War of Ashes RPG: Adventures

VidaarHiddenCity

I’m wrapping up details of the War of Ashes RPG for Evil Hat Productions.  The draft is being improved by editor Karen Twelves, and will need three main things after this: (1) playtesting, which will lead to edits; (2) a short section on converting to and from other games bas on the War of Ashes setting; and (3) the introduction and conclusion (I always write those last.)

In the mean time, I’m working on the appendices: sample characters, worksheets, cheat sheets, etc. The main item I still have work on is a short collection of one-page adventures and a step-by-step demonstration of how to create these. I’m using Ryan M. Danks’ Fractal Adventure method, with kind permission. I already have a chunk of writing on this in the draft and I suspect I won’t have the word space to expand much more, but I wanted to show every step and here is as good a place as any.

Brace yourselves for a long post. It’s also structured a little oddly because I’m skipping some context material; bear with me, it flows more smoothly in the book.

Example: Creating an Adventure

The Mask of Betrayal: Problem and Story Questions

Because Iva has the aspect Sponsored by the Stone-Seekers and Rustica has Owes Valius Nummus a Favor, it implies that their patrons have their own agendas. Therefore, Iva and Rustica both agreeing to find the same Ancient artifact, the Mask of Kuldarus, and bring it back to their respective sponsors would probably be a big problem for them.

Some questions immediately pop to mind because they are implied in the choice of aspects used to create the problem: Will Iva get the mask for the Stone-Seekers? Will Rustica repay Valius Nummus? These are the questions we will be answering by the end of the scenario.

In order to get there, we have to answer some other questions. We’re reasonably confident that both Iva and Rustica will be interested in finding the mask, but Will Rustica agree to bring the mask back to Valius Nummus? If the answer is “no” right at the start, then Valius Nummus might decide to force the issue through some other means—persuasion, blackmail, threats—or he might try to locate the artifact himself, or hire a rival team.

Will Iva and Rustica share with the group the requests their respective sponsors have made? Perhaps one or both will choose to keep it a secret. And if they share the information, Can the PCs come to an agreement on what to do with the mask? This might take the whole adventure to resolve, or they might immediately decide that one faction has better title to the prize.

Do the heroes know where to find the mask? If not, then that’s probably a chunk of the adventure right there, finding out the artifact’s whereabouts. This is a good place in the adventure to use Rustica’s scholarly abilities, Iva’s arcane connections, and Ulf’s mundane ones.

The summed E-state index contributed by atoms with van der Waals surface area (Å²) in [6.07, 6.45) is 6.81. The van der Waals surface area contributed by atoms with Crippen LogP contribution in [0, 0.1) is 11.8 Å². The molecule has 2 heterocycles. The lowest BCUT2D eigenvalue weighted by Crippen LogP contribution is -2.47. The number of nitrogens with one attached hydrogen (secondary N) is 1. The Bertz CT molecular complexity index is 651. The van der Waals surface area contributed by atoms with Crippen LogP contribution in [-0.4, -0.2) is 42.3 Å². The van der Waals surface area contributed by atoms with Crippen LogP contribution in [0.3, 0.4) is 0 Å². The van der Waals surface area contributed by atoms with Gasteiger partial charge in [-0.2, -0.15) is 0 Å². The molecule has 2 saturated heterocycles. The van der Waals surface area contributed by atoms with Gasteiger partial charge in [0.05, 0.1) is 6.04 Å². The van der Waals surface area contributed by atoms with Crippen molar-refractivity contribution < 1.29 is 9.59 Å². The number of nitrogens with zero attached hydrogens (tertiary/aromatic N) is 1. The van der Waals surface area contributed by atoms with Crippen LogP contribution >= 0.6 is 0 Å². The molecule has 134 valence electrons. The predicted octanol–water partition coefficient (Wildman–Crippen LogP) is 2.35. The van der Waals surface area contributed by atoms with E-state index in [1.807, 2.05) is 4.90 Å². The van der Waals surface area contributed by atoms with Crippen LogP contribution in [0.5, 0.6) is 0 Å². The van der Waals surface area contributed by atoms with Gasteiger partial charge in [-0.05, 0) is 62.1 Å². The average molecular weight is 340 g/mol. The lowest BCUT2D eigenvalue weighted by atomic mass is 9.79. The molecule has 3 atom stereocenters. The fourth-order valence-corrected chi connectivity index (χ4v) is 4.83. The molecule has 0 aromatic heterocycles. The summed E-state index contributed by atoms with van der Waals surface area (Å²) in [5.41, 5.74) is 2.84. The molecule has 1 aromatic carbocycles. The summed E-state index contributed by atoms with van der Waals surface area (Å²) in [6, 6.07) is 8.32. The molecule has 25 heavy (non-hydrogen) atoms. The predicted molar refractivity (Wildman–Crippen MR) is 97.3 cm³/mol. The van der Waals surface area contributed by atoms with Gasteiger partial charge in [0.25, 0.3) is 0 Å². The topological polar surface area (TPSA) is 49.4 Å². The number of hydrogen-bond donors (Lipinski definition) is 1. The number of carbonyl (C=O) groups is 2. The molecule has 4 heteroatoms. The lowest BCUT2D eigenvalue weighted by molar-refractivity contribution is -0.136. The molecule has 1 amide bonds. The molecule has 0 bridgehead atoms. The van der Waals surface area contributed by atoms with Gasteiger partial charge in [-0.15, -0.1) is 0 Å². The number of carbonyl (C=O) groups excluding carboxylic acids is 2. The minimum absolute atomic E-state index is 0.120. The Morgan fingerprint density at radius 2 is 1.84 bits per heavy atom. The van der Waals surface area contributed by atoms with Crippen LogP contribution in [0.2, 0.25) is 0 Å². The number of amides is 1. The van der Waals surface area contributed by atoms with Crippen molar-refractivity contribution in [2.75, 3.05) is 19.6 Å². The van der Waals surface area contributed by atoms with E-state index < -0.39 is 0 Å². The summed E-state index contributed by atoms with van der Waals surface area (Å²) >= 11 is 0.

And Can they get there? Sometimes getting there is half the fun. Or all the fun. The players have shown interest for lost islands and sea adventures, and this will hook Ulf into the scenario, so Kim decides that there must be a sea voyage to a dangerous location protected by teeth-like reef formations and treacherous breakers.

Is there a reason neither the Stone-Seekers nor Valius Nummus already obtained the artifact? There must be great difficulties in recovering the mask, otherwise it wouldn’t be an adventure. Difficulty of access, dangers, guardians, even magical protection shield the mysterious artifact.

Is there a reason to search for the mask now? If the group prefers to limit the amount of investigation in a given scenario, then perhaps a manuscript has just been discovered which talks about the location of the mask; that way, the problem is reduced to obtaining a look at the manuscript and deciphering it. If on the hand the players love investigation but tend to dissolve into analysis paralysis, perhaps the clock is driven by the fact that a rival team—say, Laetitia Bibulus’ and the Seal of Prolyus—is already on its way to retrieve the mask and put it to ill use.

Do the PCs know what the mask’s properties are? There is ample room for secrets and surprises. What does the thing do? Under what circumstances?

Is Valius Nummus friend or traitor? To what ends does he wish to acquire the mask?

Pro Tip: Multiple Solutions

When you’re asking your story questions which will lead to scene ideas, try to think of several different ways of completing a segment, and several different paths to get the end questions, the ones that are wrapped up in the problem. One way to do this is to ask, How would a player or a group complete this if:

  • They want to investigate their way through?
  • They want to fight their way through?
  • They want to negotiate their way through?
  • They want to sneak their way through?
  • Etc.

Jot down your answers for later use. As a rule of thumb, if you can’t think of at least two or three ways to get the job done, then your scenes or adventure may be too narrow.